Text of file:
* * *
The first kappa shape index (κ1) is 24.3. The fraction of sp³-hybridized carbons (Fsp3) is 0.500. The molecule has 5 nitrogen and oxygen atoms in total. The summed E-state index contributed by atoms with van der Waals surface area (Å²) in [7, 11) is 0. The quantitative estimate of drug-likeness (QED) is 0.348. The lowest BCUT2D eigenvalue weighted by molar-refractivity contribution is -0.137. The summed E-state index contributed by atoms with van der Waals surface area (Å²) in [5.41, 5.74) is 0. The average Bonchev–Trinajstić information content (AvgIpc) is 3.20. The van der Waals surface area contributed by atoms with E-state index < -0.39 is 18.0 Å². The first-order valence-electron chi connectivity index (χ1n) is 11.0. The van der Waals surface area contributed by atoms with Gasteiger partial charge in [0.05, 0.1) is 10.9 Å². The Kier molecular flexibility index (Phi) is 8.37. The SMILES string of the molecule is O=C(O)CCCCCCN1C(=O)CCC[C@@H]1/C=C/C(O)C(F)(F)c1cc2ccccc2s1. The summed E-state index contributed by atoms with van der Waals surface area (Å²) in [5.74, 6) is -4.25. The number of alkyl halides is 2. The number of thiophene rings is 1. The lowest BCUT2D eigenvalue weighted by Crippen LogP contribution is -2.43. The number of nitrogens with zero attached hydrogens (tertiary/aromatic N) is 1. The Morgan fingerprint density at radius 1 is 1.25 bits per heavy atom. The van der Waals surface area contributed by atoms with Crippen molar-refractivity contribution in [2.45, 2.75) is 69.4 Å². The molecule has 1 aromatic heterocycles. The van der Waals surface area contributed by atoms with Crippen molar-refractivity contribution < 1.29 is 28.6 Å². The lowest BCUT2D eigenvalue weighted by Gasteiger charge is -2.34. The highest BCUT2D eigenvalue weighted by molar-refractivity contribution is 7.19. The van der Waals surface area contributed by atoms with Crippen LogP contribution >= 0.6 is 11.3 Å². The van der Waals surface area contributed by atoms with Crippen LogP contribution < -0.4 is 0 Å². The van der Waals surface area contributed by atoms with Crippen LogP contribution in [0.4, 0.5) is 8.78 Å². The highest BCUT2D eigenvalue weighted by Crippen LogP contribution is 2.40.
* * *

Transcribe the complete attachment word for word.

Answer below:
The first kappa shape index (κ1) is 24.3. The fraction of sp³-hybridized carbons (Fsp3) is 0.500. The molecule has 5 nitrogen and oxygen atoms in total. The summed E-state index contributed by atoms with van der Waals surface area (Å²) in [7, 11) is 0. The quantitative estimate of drug-likeness (QED) is 0.348. The lowest BCUT2D eigenvalue weighted by molar-refractivity contribution is -0.137. The summed E-state index contributed by atoms with van der Waals surface area (Å²) in [5.41, 5.74) is 0. The average Bonchev–Trinajstić information content (AvgIpc) is 3.20. The van der Waals surface area contributed by atoms with E-state index < -0.39 is 18.0 Å². The first-order valence-electron chi connectivity index (χ1n) is 11.0. The van der Waals surface area contributed by atoms with Gasteiger partial charge in [0.05, 0.1) is 10.9 Å². The Kier molecular flexibility index (Phi) is 8.37. The SMILES string of the molecule is O=C(O)CCCCCCN1C(=O)CCC[C@@H]1/C=C/C(O)C(F)(F)c1cc2ccccc2s1. The summed E-state index contributed by atoms with van der Waals surface area (Å²) in [5.74, 6) is -4.25. The number of alkyl halides is 2. The number of thiophene rings is 1. The lowest BCUT2D eigenvalue weighted by Crippen LogP contribution is -2.43. The number of nitrogens with zero attached hydrogens (tertiary/aromatic N) is 1. The Morgan fingerprint density at radius 1 is 1.25 bits per heavy atom. The van der Waals surface area contributed by atoms with Crippen molar-refractivity contribution in [2.45, 2.75) is 69.4 Å². The molecule has 1 aromatic heterocycles. The van der Waals surface area contributed by atoms with Crippen molar-refractivity contribution < 1.29 is 28.6 Å². The lowest BCUT2D eigenvalue weighted by Gasteiger charge is -2.34. The highest BCUT2D eigenvalue weighted by molar-refractivity contribution is 7.19. The van der Waals surface area contributed by atoms with Crippen LogP contribution >= 0.6 is 11.3 Å². The van der Waals surface area contributed by atoms with Crippen LogP contribution < -0.4 is 0 Å². The van der Waals surface area contributed by atoms with Crippen LogP contribution in [0.4, 0.5) is 8.78 Å². The highest BCUT2D eigenvalue weighted by Crippen LogP contribution is 2.40.